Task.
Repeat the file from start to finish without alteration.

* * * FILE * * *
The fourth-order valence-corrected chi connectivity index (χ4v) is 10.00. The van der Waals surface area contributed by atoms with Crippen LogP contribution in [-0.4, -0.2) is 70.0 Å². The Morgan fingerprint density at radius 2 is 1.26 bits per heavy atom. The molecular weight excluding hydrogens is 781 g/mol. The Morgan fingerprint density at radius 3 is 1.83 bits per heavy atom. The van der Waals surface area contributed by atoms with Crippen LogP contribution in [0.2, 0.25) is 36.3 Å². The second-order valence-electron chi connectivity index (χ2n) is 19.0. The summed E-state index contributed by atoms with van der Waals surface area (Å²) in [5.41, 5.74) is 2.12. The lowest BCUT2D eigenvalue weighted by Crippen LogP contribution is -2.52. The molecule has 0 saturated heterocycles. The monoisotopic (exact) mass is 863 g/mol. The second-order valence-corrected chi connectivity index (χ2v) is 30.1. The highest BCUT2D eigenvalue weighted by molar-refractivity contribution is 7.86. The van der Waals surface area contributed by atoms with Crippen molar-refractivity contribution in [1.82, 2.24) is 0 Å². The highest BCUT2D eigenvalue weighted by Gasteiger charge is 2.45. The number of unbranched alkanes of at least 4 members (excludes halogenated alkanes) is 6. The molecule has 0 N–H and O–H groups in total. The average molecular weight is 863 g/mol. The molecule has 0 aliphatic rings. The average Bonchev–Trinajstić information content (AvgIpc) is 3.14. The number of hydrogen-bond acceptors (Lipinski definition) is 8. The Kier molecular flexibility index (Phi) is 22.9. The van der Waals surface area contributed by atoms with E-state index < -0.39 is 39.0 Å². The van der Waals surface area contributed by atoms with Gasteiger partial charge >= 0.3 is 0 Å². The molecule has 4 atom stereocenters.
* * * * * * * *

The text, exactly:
The fourth-order valence-corrected chi connectivity index (χ4v) is 10.00. The van der Waals surface area contributed by atoms with Crippen LogP contribution in [-0.4, -0.2) is 70.0 Å². The Morgan fingerprint density at radius 2 is 1.26 bits per heavy atom. The molecular weight excluding hydrogens is 781 g/mol. The Morgan fingerprint density at radius 3 is 1.83 bits per heavy atom. The van der Waals surface area contributed by atoms with Crippen LogP contribution in [0.2, 0.25) is 36.3 Å². The second-order valence-electron chi connectivity index (χ2n) is 19.0. The summed E-state index contributed by atoms with van der Waals surface area (Å²) in [5.41, 5.74) is 2.12. The lowest BCUT2D eigenvalue weighted by Crippen LogP contribution is -2.52. The molecule has 0 saturated heterocycles. The monoisotopic (exact) mass is 863 g/mol. The second-order valence-corrected chi connectivity index (χ2v) is 30.1. The highest BCUT2D eigenvalue weighted by molar-refractivity contribution is 7.86. The van der Waals surface area contributed by atoms with Crippen molar-refractivity contribution in [1.82, 2.24) is 0 Å². The highest BCUT2D eigenvalue weighted by Gasteiger charge is 2.45. The number of unbranched alkanes of at least 4 members (excludes halogenated alkanes) is 6. The molecule has 0 N–H and O–H groups in total. The average molecular weight is 863 g/mol. The molecule has 0 aliphatic rings. The average Bonchev–Trinajstić information content (AvgIpc) is 3.14. The number of hydrogen-bond acceptors (Lipinski definition) is 8. The Kier molecular flexibility index (Phi) is 22.9. The van der Waals surface area contributed by atoms with E-state index < -0.39 is 39.0 Å². The van der Waals surface area contributed by atoms with Gasteiger partial charge >= 0.3 is 0 Å². The molecule has 4 atom stereocenters.